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Product diversity, online experiences and branding could lift China's jewelry market
Pandora China jewelry store
Credit: Iris Hortman

An article recently published by Gerry Chen, Director of Trade Engagement at the World Gold Council (WGC), analyses the potential for growth in China’s jewellery market and concludes by adding some proposals for progress.


The Problem of China’s Jewellery Market


According to Chen, China’s jewellery market is the largest in the world, “accounting for 30% of global demand”. Unfortunately, it is a market in flux. While demand reached its peak in 2013, the market declined in subsequent years, “leaving the sector with too many stores, excess capacity and fierce price competition”.


China jewellery jewelry demand
Credit: GFMS, Thomson Reuters; Metals Focus; World Gold Council


As a result, jewelers focused on boosting their appeal to younger consumers “through a more diverse product mix and a deeper digital presence”, with encouraging results. Jewellery demand grew in 2017 for the first time since 2013. Growth, claims Chen, “should continue, provided the industry continues to innovate and adapt to changing consumer tastes”.


Jewelry store China
Credit: Iris Hortman


Potential for Growth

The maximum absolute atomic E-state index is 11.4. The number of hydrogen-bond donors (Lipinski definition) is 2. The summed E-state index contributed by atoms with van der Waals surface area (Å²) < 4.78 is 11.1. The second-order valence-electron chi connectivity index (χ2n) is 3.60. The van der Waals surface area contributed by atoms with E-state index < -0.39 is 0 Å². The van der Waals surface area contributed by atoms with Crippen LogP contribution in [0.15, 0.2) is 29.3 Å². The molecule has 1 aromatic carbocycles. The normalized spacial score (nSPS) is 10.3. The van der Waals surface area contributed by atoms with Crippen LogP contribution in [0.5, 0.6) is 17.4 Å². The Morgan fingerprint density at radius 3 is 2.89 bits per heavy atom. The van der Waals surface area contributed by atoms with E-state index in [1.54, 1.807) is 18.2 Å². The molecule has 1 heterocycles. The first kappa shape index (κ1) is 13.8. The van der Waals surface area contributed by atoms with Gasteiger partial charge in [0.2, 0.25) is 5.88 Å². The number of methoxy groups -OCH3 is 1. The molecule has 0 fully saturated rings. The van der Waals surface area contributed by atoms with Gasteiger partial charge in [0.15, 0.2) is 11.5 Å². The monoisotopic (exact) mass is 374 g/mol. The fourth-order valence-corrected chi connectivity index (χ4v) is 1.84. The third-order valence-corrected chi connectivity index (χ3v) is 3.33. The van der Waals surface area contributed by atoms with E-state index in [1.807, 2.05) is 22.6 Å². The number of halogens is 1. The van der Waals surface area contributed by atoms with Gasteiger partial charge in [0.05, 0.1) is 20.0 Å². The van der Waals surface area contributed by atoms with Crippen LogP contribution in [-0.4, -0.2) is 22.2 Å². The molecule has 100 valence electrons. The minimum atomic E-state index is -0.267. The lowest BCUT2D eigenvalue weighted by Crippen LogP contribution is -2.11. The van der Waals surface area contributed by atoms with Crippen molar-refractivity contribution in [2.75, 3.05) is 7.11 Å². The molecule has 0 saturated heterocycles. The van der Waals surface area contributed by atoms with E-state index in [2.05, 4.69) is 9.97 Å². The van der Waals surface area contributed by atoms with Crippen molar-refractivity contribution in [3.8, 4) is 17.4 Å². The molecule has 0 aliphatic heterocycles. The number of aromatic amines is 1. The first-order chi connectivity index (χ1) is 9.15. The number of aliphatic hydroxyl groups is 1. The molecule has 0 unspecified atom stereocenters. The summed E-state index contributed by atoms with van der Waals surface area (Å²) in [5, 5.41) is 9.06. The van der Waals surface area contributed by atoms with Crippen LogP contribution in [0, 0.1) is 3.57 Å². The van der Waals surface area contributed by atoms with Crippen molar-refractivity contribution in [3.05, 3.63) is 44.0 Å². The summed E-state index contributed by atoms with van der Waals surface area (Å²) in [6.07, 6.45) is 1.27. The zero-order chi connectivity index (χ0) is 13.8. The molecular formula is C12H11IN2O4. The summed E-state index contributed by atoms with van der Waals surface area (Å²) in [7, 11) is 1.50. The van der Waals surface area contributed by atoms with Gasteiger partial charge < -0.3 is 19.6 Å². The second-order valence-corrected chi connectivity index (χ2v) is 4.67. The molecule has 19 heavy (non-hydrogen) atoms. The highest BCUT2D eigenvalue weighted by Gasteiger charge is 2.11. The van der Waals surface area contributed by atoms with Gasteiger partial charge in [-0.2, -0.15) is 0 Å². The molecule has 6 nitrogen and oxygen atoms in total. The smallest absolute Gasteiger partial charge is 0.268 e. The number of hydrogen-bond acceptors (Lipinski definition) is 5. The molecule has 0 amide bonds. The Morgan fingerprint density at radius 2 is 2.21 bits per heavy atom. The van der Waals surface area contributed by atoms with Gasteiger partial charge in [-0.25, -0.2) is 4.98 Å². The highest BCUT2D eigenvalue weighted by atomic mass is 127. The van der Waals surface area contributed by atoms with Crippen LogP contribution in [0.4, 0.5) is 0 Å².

First, Chen says, consumer preferences differ from one region to another. Diamond and platinum jewellery is almost as popular as gold products in several cities, while in other regions consumers tend to buy high carat, heavy gold jewellery for wealth preservation purposes. Second, preferences vary from one generation to another. For example, millennials are far more likely to spend their disposable income on technology or fashion than gold jewellery. Among older consumers, however, gold is still preferable.


This represents an opportunity for gold jewelers, says Chen, and “China’s gold jewellery market needs to engage with urban dwellers and younger people if it is to continue to flourish”.


As for online purchases, A WGC research shows that although around one-third of gold purchasers begin their journey online, only 4% go on to complete their purchase online. Smart jewelers, Chen says, are already leveraging online shopping festivals to drive sales offline. More retailers need to engage in online experiences, Chen urges, not only to drive sales but also to learn about consumer behavior.


Chinese consumers
Credit: Shannon Fagan |


Three Proposed Solutions


Looking ahead, Chen says, there are three areas of focus which can help the industry to drive sales: First, jewelers need to build brands that emotionally connect with consumers. Currently, “the industry is dominated by one-size-fits-all megastores, with little differentiation between brands, he says, and this should change.


Second, retailers need to build trust by being open and transparent with customers by communicating to them exact product specifications.


Third, retailers need to create more “buying occasions” and to fit the products to the occasion, such as 24-carat gold jewellery ahead of the Lunar New Year, weddings and births.

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